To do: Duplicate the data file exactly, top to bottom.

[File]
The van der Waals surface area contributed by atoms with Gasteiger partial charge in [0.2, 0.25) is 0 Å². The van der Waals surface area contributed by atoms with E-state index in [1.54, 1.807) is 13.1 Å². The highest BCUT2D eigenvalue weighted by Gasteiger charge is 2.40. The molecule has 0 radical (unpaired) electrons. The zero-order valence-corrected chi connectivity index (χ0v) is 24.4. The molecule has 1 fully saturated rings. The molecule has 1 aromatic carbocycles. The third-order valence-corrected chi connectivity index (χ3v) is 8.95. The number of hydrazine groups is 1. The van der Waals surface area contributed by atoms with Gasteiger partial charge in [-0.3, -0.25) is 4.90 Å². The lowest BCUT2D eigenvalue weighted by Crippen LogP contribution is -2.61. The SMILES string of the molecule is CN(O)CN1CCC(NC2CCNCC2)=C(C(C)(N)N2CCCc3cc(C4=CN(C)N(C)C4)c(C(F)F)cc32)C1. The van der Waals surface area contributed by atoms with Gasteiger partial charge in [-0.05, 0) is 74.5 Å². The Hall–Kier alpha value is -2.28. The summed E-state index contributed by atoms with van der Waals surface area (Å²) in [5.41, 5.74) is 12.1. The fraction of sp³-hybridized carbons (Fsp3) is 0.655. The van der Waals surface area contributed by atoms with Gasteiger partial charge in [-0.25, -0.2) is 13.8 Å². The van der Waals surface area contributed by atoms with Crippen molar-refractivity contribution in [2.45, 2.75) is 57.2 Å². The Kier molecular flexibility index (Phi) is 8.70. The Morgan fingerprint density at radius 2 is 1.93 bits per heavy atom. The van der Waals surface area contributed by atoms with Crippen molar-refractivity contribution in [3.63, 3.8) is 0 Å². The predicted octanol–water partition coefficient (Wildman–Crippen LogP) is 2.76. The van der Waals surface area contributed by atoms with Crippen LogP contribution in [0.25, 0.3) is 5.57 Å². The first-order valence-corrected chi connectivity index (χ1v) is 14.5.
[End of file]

The van der Waals surface area contributed by atoms with Gasteiger partial charge in [0.2, 0.25) is 0 Å². The van der Waals surface area contributed by atoms with E-state index in [1.54, 1.807) is 13.1 Å². The highest BCUT2D eigenvalue weighted by Gasteiger charge is 2.40. The molecule has 0 radical (unpaired) electrons. The zero-order valence-corrected chi connectivity index (χ0v) is 24.4. The molecule has 1 fully saturated rings. The molecule has 1 aromatic carbocycles. The third-order valence-corrected chi connectivity index (χ3v) is 8.95. The number of hydrazine groups is 1. The van der Waals surface area contributed by atoms with Gasteiger partial charge in [-0.3, -0.25) is 4.90 Å². The lowest BCUT2D eigenvalue weighted by Crippen LogP contribution is -2.61. The SMILES string of the molecule is CN(O)CN1CCC(NC2CCNCC2)=C(C(C)(N)N2CCCc3cc(C4=CN(C)N(C)C4)c(C(F)F)cc32)C1. The van der Waals surface area contributed by atoms with Gasteiger partial charge in [-0.05, 0) is 74.5 Å². The Hall–Kier alpha value is -2.28. The summed E-state index contributed by atoms with van der Waals surface area (Å²) in [5.41, 5.74) is 12.1. The fraction of sp³-hybridized carbons (Fsp3) is 0.655. The van der Waals surface area contributed by atoms with Gasteiger partial charge in [-0.25, -0.2) is 13.8 Å². The van der Waals surface area contributed by atoms with Crippen molar-refractivity contribution in [2.45, 2.75) is 57.2 Å². The Kier molecular flexibility index (Phi) is 8.70. The Morgan fingerprint density at radius 2 is 1.93 bits per heavy atom. The van der Waals surface area contributed by atoms with Crippen molar-refractivity contribution in [3.63, 3.8) is 0 Å². The predicted octanol–water partition coefficient (Wildman–Crippen LogP) is 2.76. The van der Waals surface area contributed by atoms with Crippen LogP contribution in [0.25, 0.3) is 5.57 Å². The first-order valence-corrected chi connectivity index (χ1v) is 14.5.